For more than a decade, wildlife biologist Tiasa Adhya has spent many a day (and night) in a small wooden boat, silently gliding through dense vegetation in the wetlands and mangroves of West Bengal, scanning the banks for signs of a rarely seen wild cat – the fishing cat (Prionailurus viverrinus).

Fishing cats are fascinating animals,” she says. “They have co-inhabited riverine deltas and floodplains alongside humans for centuries. Ancient cultures like the Khmer empire show evidence of fishing cats.” As co-founder of the world’s longest-running fishing cat research and conservation project, Kolkata-based Adhya is dedicated to this endangered felid, one of the least-studied and understood wildcats.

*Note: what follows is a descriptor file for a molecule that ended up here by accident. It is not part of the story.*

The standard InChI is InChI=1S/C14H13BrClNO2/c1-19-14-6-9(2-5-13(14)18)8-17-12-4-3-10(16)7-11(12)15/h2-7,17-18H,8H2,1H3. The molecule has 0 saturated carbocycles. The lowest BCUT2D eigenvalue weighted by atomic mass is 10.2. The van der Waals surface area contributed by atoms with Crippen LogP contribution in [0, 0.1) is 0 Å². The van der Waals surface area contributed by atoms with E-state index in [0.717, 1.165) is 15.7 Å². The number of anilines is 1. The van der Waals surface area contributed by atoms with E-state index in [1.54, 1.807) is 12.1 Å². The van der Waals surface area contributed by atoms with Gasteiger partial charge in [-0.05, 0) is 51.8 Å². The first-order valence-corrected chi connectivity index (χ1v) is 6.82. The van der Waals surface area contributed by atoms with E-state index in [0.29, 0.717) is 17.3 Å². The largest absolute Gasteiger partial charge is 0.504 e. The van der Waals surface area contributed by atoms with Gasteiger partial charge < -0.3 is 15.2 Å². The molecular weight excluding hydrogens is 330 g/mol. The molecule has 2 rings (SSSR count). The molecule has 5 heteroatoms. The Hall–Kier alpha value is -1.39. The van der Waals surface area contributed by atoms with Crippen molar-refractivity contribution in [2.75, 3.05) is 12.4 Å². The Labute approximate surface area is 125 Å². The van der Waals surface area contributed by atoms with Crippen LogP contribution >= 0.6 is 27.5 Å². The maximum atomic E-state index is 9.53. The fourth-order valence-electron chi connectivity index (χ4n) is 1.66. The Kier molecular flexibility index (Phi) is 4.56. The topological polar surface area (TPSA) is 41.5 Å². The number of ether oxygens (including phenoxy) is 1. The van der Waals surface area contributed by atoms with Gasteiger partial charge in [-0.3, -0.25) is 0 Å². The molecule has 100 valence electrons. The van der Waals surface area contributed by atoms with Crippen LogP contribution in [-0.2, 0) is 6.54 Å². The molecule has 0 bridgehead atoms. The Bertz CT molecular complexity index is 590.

“When we began our work in 2010, very little was known about these cats, both to us and the local communities,” Adhya says of The Fishing Cat Project (TFCP). Today, the species is slightly better understood and appreciated, though it still receives significantly less attention than its larger, more charismatic cousins.

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Created on Sep 18, 2020
By @gurlic